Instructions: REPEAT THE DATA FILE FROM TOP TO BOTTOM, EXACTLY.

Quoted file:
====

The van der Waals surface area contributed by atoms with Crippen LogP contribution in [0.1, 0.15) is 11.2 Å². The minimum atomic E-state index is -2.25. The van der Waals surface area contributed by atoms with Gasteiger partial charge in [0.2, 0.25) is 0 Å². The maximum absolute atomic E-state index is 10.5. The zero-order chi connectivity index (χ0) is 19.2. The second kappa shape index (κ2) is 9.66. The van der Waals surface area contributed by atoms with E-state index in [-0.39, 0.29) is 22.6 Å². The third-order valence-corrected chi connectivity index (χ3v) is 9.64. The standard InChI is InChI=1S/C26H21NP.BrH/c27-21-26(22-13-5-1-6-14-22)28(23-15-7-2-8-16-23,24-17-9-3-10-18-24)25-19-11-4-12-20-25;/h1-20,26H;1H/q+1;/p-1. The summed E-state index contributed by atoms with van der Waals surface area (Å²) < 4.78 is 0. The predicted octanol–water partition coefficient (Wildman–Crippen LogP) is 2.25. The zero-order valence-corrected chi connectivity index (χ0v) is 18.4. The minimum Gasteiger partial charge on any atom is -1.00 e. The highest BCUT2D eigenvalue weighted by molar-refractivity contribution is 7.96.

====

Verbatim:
The van der Waals surface area contributed by atoms with Crippen LogP contribution in [0.1, 0.15) is 11.2 Å². The minimum atomic E-state index is -2.25. The van der Waals surface area contributed by atoms with Gasteiger partial charge in [0.2, 0.25) is 0 Å². The maximum absolute atomic E-state index is 10.5. The zero-order chi connectivity index (χ0) is 19.2. The second kappa shape index (κ2) is 9.66. The van der Waals surface area contributed by atoms with E-state index in [-0.39, 0.29) is 22.6 Å². The third-order valence-corrected chi connectivity index (χ3v) is 9.64. The standard InChI is InChI=1S/C26H21NP.BrH/c27-21-26(22-13-5-1-6-14-22)28(23-15-7-2-8-16-23,24-17-9-3-10-18-24)25-19-11-4-12-20-25;/h1-20,26H;1H/q+1;/p-1. The summed E-state index contributed by atoms with van der Waals surface area (Å²) < 4.78 is 0. The predicted octanol–water partition coefficient (Wildman–Crippen LogP) is 2.25. The zero-order valence-corrected chi connectivity index (χ0v) is 18.4. The minimum Gasteiger partial charge on any atom is -1.00 e. The highest BCUT2D eigenvalue weighted by molar-refractivity contribution is 7.96.